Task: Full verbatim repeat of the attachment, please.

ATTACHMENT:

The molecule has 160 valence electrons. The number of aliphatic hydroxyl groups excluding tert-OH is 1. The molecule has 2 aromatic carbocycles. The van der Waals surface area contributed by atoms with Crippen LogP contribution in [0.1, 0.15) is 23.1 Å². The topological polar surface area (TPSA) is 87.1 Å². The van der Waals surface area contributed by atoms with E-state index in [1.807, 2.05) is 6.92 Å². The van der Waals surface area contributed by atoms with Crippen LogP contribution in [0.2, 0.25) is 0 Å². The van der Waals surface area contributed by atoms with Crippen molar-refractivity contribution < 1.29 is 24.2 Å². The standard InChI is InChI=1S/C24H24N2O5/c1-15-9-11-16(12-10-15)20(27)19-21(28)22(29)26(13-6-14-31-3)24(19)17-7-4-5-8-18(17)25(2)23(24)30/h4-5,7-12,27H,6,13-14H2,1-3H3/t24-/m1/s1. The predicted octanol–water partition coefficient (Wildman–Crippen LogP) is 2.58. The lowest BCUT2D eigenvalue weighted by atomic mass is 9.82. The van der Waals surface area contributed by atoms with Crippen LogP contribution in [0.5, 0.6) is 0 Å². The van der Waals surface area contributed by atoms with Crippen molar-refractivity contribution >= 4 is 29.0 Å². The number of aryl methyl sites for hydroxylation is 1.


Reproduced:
The molecule has 160 valence electrons. The number of aliphatic hydroxyl groups excluding tert-OH is 1. The molecule has 2 aromatic carbocycles. The van der Waals surface area contributed by atoms with Crippen LogP contribution in [0.1, 0.15) is 23.1 Å². The topological polar surface area (TPSA) is 87.1 Å². The van der Waals surface area contributed by atoms with E-state index in [1.807, 2.05) is 6.92 Å². The van der Waals surface area contributed by atoms with Crippen LogP contribution in [0.2, 0.25) is 0 Å². The van der Waals surface area contributed by atoms with Crippen molar-refractivity contribution < 1.29 is 24.2 Å². The standard InChI is InChI=1S/C24H24N2O5/c1-15-9-11-16(12-10-15)20(27)19-21(28)22(29)26(13-6-14-31-3)24(19)17-7-4-5-8-18(17)25(2)23(24)30/h4-5,7-12,27H,6,13-14H2,1-3H3/t24-/m1/s1. The predicted octanol–water partition coefficient (Wildman–Crippen LogP) is 2.58. The lowest BCUT2D eigenvalue weighted by atomic mass is 9.82. The van der Waals surface area contributed by atoms with Crippen LogP contribution in [0.5, 0.6) is 0 Å². The van der Waals surface area contributed by atoms with Crippen molar-refractivity contribution >= 4 is 29.0 Å². The number of aryl methyl sites for hydroxylation is 1.